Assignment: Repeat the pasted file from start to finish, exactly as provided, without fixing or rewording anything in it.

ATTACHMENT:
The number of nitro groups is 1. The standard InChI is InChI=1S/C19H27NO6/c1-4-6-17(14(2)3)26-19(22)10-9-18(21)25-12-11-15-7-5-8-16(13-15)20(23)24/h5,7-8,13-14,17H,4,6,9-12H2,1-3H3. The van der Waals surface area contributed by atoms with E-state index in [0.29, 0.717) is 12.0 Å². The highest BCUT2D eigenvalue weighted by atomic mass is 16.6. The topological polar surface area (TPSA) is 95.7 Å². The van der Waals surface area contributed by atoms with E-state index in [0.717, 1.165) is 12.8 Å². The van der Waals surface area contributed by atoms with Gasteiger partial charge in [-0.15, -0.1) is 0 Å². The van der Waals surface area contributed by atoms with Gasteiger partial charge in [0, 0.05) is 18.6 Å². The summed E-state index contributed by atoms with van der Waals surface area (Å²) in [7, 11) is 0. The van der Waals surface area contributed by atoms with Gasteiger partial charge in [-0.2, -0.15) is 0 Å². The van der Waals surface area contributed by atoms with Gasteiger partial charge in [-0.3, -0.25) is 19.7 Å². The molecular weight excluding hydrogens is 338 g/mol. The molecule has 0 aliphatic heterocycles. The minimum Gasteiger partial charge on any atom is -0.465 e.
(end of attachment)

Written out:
The number of nitro groups is 1. The standard InChI is InChI=1S/C19H27NO6/c1-4-6-17(14(2)3)26-19(22)10-9-18(21)25-12-11-15-7-5-8-16(13-15)20(23)24/h5,7-8,13-14,17H,4,6,9-12H2,1-3H3. The van der Waals surface area contributed by atoms with E-state index in [0.29, 0.717) is 12.0 Å². The highest BCUT2D eigenvalue weighted by atomic mass is 16.6. The topological polar surface area (TPSA) is 95.7 Å². The van der Waals surface area contributed by atoms with E-state index in [0.717, 1.165) is 12.8 Å². The van der Waals surface area contributed by atoms with Gasteiger partial charge in [-0.15, -0.1) is 0 Å². The van der Waals surface area contributed by atoms with Gasteiger partial charge in [0, 0.05) is 18.6 Å². The summed E-state index contributed by atoms with van der Waals surface area (Å²) in [7, 11) is 0. The van der Waals surface area contributed by atoms with Gasteiger partial charge in [-0.2, -0.15) is 0 Å². The van der Waals surface area contributed by atoms with Gasteiger partial charge in [-0.3, -0.25) is 19.7 Å². The molecular weight excluding hydrogens is 338 g/mol. The molecule has 0 aliphatic heterocycles. The minimum Gasteiger partial charge on any atom is -0.465 e.